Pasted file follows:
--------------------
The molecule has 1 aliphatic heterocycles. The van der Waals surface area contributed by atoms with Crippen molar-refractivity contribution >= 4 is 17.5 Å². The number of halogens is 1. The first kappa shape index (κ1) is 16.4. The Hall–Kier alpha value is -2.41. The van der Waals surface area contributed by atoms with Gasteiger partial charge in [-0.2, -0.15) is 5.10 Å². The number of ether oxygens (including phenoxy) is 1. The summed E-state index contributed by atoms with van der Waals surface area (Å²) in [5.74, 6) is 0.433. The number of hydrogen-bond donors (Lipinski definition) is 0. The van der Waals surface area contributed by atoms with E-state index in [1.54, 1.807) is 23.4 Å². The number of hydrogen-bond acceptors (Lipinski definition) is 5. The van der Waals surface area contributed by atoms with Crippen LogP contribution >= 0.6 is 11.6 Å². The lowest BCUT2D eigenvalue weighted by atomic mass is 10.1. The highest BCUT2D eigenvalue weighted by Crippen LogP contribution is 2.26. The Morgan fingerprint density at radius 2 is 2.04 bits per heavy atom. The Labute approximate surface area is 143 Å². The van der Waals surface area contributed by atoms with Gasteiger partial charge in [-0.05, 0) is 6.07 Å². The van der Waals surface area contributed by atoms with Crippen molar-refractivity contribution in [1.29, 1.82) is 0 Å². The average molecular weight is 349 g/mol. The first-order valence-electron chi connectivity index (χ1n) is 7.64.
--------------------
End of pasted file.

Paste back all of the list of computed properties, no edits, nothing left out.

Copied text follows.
The molecule has 1 aliphatic heterocycles. The van der Waals surface area contributed by atoms with Crippen molar-refractivity contribution >= 4 is 17.5 Å². The number of halogens is 1. The first kappa shape index (κ1) is 16.4. The Hall–Kier alpha value is -2.41. The van der Waals surface area contributed by atoms with Gasteiger partial charge in [-0.2, -0.15) is 5.10 Å². The number of ether oxygens (including phenoxy) is 1. The summed E-state index contributed by atoms with van der Waals surface area (Å²) in [5.74, 6) is 0.433. The number of hydrogen-bond donors (Lipinski definition) is 0. The van der Waals surface area contributed by atoms with E-state index in [1.54, 1.807) is 23.4 Å². The number of hydrogen-bond acceptors (Lipinski definition) is 5. The van der Waals surface area contributed by atoms with Crippen LogP contribution >= 0.6 is 11.6 Å². The lowest BCUT2D eigenvalue weighted by atomic mass is 10.1. The highest BCUT2D eigenvalue weighted by Crippen LogP contribution is 2.26. The Morgan fingerprint density at radius 2 is 2.04 bits per heavy atom. The Labute approximate surface area is 143 Å². The van der Waals surface area contributed by atoms with Gasteiger partial charge in [-0.05, 0) is 6.07 Å². The van der Waals surface area contributed by atoms with Crippen molar-refractivity contribution in [1.29, 1.82) is 0 Å². The average molecular weight is 349 g/mol. The first-order valence-electron chi connectivity index (χ1n) is 7.64.